A young American man in Paris spots a beautiful woman in a crowd and is instantly smitten, but soon loses sight of her. Later, as he and several friends are sitting at a table at an outdoor... See full summary »
Babe Ruth returns from hunting to a cabin shared with musicians Zez Confrey and Byron Gay where he regales them with the story of his famous called shot. With Babe's help, they write a song about baseball which then debuts on a radio show.
An elderly barber shop owner wins a sweepstake and uses the winnings to elaborately remodel his run-down shop. For in-house entertainment he hires his musician friends as the jazz orchestra and the four shoeshiners are skilled tap dancers.
Claude Hopkins & Orchestra,
Hal LeRoy is hired as a tap teacher at Dawn O'Day's dancing school to give private lessons to female students. The school's manager, as well as some of his students, spreads false stories ... See full summary »
On a set resembling a yacht, Roger Wolfe Kahn leads his orchestra in several popular tunes of the day. Billed and un-billed guest acts also perform. At the end, Kahn thrills his guests by piloting a biplane.
Roger Wolfe Kahn,
Roger Wolfe Kahn Orchestra,
Two brothers are ordered by their parents to go to Paris to study art. Having other interests, they pay two house painters to go in their place. When the impostors win an art contest, they are exposed by an unexpected visitor.
Adam and Eve are in the Garden of Eden preparing their latest meal, which includes contemplating if they should try eating an apple despite the serpent's warning. After their meal, they ... See full summary »
Mr. Brown refuses to allow tap dancer Bill Green to audition for his vaudeville show, "Brown's Black Orchids." Green knows that Brown has a weakness for crap games and challenges him. Green and Brown keep rolling the dice until the only thing Brown has left to offer is his show. After one last roll of the dice, the show is renamed "Green's Black Orchids", with Green as a featured performer. Other black singers and dancers also perform.Written by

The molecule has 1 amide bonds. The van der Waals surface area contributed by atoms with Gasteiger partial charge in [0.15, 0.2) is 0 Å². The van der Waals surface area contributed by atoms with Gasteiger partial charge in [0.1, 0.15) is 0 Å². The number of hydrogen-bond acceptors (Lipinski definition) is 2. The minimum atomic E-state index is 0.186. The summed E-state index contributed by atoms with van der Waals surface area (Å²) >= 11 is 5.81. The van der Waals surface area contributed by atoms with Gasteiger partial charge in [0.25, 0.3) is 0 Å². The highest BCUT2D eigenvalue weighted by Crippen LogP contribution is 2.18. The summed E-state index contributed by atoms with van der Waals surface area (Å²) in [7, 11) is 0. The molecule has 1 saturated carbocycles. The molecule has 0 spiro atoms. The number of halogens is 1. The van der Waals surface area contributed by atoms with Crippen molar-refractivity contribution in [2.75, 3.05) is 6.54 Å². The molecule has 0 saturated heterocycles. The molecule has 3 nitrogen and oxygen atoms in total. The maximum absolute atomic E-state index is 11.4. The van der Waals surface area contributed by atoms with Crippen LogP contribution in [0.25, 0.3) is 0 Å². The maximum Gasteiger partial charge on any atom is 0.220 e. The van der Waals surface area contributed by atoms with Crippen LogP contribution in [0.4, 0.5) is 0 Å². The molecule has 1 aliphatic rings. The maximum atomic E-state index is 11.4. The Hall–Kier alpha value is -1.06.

David Glagovsky <firstname.lastname@example.org>
At a time when his presence in A-films was not quite established, BILL ROBINSON appeared in this short subject which I found moderately interesting. I was waiting for his tap dancing sequence and it was a good one, but the story is a trifle about him gambling the owner in a crap game and getting the chance to strut his stuff. It took too much time to get to his dancing.
Unfortunately, it's all very dated, especially when it gets to the actual vaudeville routines depicted in the show. The singing style is strictly from the '30s, the lead singer does a song called "Love Lost Out" sounding very tinny in her high soprano register, and the dancers look as though they're badly in need of a good choreographer. Where is Busby Berkeley when you need him?
Robinson, however, does his own thing with his usual skill--but is stuck in a short subject that cries for more originality in the script department. His tapping to "Swanee River" is a delight but after that the routine goes into less successful moments and ends with a wedding bells song that closes the short with a thud.
I can't recommend this with much enthusiasm.
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